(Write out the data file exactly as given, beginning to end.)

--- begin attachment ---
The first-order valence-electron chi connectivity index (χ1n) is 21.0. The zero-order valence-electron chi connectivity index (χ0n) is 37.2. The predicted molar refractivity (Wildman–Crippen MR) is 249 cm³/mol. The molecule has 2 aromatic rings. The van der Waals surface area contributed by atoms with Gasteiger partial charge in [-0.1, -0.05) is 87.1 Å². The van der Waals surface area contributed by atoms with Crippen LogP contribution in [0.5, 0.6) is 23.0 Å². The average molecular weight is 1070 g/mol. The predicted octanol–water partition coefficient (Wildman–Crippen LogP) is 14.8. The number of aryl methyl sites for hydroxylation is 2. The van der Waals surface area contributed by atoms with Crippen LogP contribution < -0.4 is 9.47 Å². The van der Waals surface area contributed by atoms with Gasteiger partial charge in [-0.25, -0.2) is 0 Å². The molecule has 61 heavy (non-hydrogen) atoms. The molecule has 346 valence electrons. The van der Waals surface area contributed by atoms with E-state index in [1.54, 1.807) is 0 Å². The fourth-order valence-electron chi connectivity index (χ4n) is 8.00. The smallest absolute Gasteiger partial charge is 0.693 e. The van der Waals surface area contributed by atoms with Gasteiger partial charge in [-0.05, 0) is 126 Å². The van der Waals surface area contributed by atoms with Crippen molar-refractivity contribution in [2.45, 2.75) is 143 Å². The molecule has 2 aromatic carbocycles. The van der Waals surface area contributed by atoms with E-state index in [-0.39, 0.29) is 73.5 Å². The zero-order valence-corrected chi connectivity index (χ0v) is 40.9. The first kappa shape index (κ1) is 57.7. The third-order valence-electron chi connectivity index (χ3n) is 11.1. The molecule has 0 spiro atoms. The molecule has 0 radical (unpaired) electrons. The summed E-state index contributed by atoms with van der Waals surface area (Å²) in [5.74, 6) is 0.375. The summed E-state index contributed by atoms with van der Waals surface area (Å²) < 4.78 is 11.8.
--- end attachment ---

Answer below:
The first-order valence-electron chi connectivity index (χ1n) is 21.0. The zero-order valence-electron chi connectivity index (χ0n) is 37.2. The predicted molar refractivity (Wildman–Crippen MR) is 249 cm³/mol. The molecule has 2 aromatic rings. The van der Waals surface area contributed by atoms with Gasteiger partial charge in [-0.1, -0.05) is 87.1 Å². The van der Waals surface area contributed by atoms with Crippen LogP contribution in [0.5, 0.6) is 23.0 Å². The average molecular weight is 1070 g/mol. The predicted octanol–water partition coefficient (Wildman–Crippen LogP) is 14.8. The number of aryl methyl sites for hydroxylation is 2. The van der Waals surface area contributed by atoms with Crippen LogP contribution < -0.4 is 9.47 Å². The van der Waals surface area contributed by atoms with Gasteiger partial charge in [-0.25, -0.2) is 0 Å². The molecule has 61 heavy (non-hydrogen) atoms. The molecule has 346 valence electrons. The van der Waals surface area contributed by atoms with E-state index in [1.54, 1.807) is 0 Å². The fourth-order valence-electron chi connectivity index (χ4n) is 8.00. The smallest absolute Gasteiger partial charge is 0.693 e. The van der Waals surface area contributed by atoms with Gasteiger partial charge in [-0.05, 0) is 126 Å². The van der Waals surface area contributed by atoms with Crippen molar-refractivity contribution in [2.45, 2.75) is 143 Å². The molecule has 2 aromatic carbocycles. The van der Waals surface area contributed by atoms with E-state index in [-0.39, 0.29) is 73.5 Å². The zero-order valence-corrected chi connectivity index (χ0v) is 40.9. The first kappa shape index (κ1) is 57.7. The third-order valence-electron chi connectivity index (χ3n) is 11.1. The molecule has 0 spiro atoms. The molecule has 0 radical (unpaired) electrons. The summed E-state index contributed by atoms with van der Waals surface area (Å²) in [5.74, 6) is 0.375. The summed E-state index contributed by atoms with van der Waals surface area (Å²) < 4.78 is 11.8.